Finance Minister Nirmala Sitharaman with MoS Anurag Thakur arrive at Parliament to present the Union Budget 2019-20 in the Lok Sabha, in New Delhi, Friday, July 05, 2019
Finance Minister Nirmala Sitharaman with MoS Anurag Thakur arrive at Parliament to present the Union Budget 2019-20 in the Lok Sabha, in New Delhi, Friday, July 05, 2019
PTI Photo/Vijay Verma

A government emerging from a second consecutive electoral win is in a position to take big and bold decisions. From that perspective, Budget 2019 may fall short. There is a strong emphasis on continuity, with some changes tailored to stakeholder expectations.

Finance minister, Nirmala Sitharaman, has reiterated the focus on bijli-sadak-paani and makaan, addressed liquidity issues (recapitalisation and fillip to NBFCs), set an amibitious disinvestment target, boosted green technologies, emphasised incubation of entrepreneurship and expressed a commitment to ease of doing business – all of which had been anticipated. To these broad policy parametres, she has added ‘ease of living’.

The thrust on infrastructure is, of course, the most distinctive feature of the budget. The other big takeaway is that in terms of job creation, the focus will be on entrepreneurship and self-employment. This is evident in the facilitation of start-ups, stress on skill development and training and programmes such as stand-up India.

For the first time, there appears to be an awareness that India must be prepared for future job markets, by promoting skills in cutting-edge areas like robotics, automation and artificial intelligence. During its previous tenure, the proposal for creation of skilled, language-enabled labour for overseas job markets had been mooted and has now received a boost.

In terms of manufacturing, Make-in-India is obviously in dire need of added impetus, as private investment has not been as robust as expected. Thus, the idea creating mega-manufacturing and aviation hubs, aggressively wooing foreign direct investment, tariff protection for local manufacturing and instituting local sourcing norms in single-brand retail.

The existing approach to the rural sector has been carried forward in schemes such as income support for farmers, roads, housing, agri-industry, skill development, Swachh Bharat and e-connectivity. The ‘nudge’ approach of top-down schemes, as mentioned in the Economic Survey, is obviously believed to have been effective. The palpable thrust on existing schemes which are expected to deliver on the promise of doubling farm incomes, is expected to stimulate rural demand and therefore, manufacturing.

No significant policy innovations have been proposed for the agricultural sector. A passing reference was made to zero-budget farming and an additional 10,000 farmer-producer organisations (to facilitate farmer entrepreneurship), but the hoped-for marketing reforms did not materialise.

Clearly, the government anticipates the e-NAM (national agriculture market), which has so far been a non-starter, will eventually come to fruition and allow farmers ‘ease of doing business’.The National Warehousing Grid is a much-needed initiative from the agriculture marketing point of view, but state governments will have to get on board and so far, they have been reluctant even to recast the APMCs.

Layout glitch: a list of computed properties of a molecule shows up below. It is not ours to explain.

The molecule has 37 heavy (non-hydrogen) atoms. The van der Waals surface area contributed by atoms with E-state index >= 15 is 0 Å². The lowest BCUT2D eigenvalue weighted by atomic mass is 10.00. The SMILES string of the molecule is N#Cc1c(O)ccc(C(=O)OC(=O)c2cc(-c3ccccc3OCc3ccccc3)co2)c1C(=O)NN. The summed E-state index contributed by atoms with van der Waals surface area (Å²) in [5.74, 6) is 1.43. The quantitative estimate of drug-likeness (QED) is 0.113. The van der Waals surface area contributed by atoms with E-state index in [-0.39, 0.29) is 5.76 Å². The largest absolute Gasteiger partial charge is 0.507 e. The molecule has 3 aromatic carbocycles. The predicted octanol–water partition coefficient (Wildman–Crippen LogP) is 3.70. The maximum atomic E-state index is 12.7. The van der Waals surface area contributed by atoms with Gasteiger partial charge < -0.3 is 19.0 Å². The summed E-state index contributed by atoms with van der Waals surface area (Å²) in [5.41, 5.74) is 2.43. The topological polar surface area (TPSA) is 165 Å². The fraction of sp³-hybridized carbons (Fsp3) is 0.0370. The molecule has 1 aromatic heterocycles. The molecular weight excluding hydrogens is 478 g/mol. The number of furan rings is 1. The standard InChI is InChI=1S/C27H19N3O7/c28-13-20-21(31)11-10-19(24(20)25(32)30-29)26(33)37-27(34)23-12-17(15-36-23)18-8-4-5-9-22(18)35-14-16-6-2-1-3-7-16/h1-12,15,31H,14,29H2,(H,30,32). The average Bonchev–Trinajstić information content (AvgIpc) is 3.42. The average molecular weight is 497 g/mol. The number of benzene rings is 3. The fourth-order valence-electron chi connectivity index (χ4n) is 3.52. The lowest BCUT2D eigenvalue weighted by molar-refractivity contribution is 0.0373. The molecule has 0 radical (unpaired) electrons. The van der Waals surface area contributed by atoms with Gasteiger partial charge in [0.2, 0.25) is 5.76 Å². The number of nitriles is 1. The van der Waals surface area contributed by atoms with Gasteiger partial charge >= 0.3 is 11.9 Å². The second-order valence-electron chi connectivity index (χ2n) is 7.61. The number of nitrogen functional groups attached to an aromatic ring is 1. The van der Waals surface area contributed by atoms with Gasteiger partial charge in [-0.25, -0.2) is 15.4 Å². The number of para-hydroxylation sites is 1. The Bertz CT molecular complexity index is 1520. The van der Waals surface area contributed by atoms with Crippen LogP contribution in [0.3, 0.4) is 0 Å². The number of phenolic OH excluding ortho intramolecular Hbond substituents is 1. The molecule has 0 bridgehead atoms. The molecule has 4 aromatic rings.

The ‘har ghar jal’ mission, like Swachh Bharat, will entail a high level of community participation. The management of water supply and demand at the local level, a marked shift from the big irrigation projects of the past, will demand behaviourial change on the part of consumers. Drought-proofing did not come in for a special mention, presumably because it will be part of the overall water security campaign.

Relief to tax-payers has been in the form of alleviation of harassment by Income Tax officials, easier filing of tax returns, as well as allowing Aadhaar-PAN interchangeability and tax benefits to homebuyers. The rumoured increase in tax burden did not materialise, except in the super-rich segment. Lest big business complain, it received a sop in the shape of a tax break to corporate entities with a turnover of up to Rs 400 crore.

The special outreach to women was expected, given their enthusiastic electoral participation. The boost to Self-Help Groups, with a Rs 5,000 overdraft limit, interest subvention and easy loans will go down well with rural women. Equally welcome are the incentives for electric vehicles and green power, as part of India’s effort to reduce dependence on fossil fuel imports.

Health and education sector professionals may have hoped for larger allocations. The former may indeed have expected Ayushman Bharat to figure prominently, both as a service provider and job creator. However, the Rs 400 crore infusion for institutes of excellence is welcome, as is the proposal to position India as a higher education hub.

As always, India is expert in leveraging soft power. Thus the emphasis on pro moting tourism, artisanship, tribal heritage and yoga. The FM has proposed streamlining labour laws into a single wages code, which is significant in the light of the Economic Survey’s espousal of the ‘Rajasthan model’. This is expected to go a long way in facilitating ease of doing business and attracting foreign investment, but many political hurdles have to be traversed. Overall, it is not a ground-breaking budget by any means, but it has a little something for everyone.

The writer is a senior journalist with 35 years of experience in working with major newspapers and magazines. She is now an independent writer and author.

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